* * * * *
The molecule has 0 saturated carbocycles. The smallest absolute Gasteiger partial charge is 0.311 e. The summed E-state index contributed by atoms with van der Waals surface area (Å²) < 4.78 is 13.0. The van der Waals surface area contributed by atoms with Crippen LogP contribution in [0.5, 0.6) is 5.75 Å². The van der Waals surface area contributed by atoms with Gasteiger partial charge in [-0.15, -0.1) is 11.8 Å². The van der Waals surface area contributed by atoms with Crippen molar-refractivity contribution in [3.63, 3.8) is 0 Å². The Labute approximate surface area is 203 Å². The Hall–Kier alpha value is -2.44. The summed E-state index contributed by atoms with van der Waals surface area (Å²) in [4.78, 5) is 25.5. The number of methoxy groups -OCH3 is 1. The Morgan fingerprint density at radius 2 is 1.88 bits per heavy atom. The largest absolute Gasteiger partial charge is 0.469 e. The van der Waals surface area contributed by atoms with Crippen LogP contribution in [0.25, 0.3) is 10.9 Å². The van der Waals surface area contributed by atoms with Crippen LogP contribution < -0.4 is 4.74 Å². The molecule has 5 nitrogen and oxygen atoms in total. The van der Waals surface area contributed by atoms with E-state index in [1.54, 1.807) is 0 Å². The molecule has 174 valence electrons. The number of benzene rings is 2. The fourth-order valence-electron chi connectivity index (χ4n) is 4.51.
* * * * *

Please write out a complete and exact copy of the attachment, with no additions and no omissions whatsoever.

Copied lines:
The molecule has 0 saturated carbocycles. The smallest absolute Gasteiger partial charge is 0.311 e. The summed E-state index contributed by atoms with van der Waals surface area (Å²) < 4.78 is 13.0. The van der Waals surface area contributed by atoms with Crippen LogP contribution in [0.5, 0.6) is 5.75 Å². The van der Waals surface area contributed by atoms with Gasteiger partial charge in [-0.15, -0.1) is 11.8 Å². The van der Waals surface area contributed by atoms with Crippen molar-refractivity contribution in [3.63, 3.8) is 0 Å². The Labute approximate surface area is 203 Å². The Hall–Kier alpha value is -2.44. The summed E-state index contributed by atoms with van der Waals surface area (Å²) in [4.78, 5) is 25.5. The number of methoxy groups -OCH3 is 1. The Morgan fingerprint density at radius 2 is 1.88 bits per heavy atom. The largest absolute Gasteiger partial charge is 0.469 e. The van der Waals surface area contributed by atoms with Crippen LogP contribution in [0.25, 0.3) is 10.9 Å². The van der Waals surface area contributed by atoms with Crippen LogP contribution < -0.4 is 4.74 Å². The molecule has 5 nitrogen and oxygen atoms in total. The van der Waals surface area contributed by atoms with E-state index in [1.54, 1.807) is 0 Å². The molecule has 174 valence electrons. The number of benzene rings is 2. The fourth-order valence-electron chi connectivity index (χ4n) is 4.51.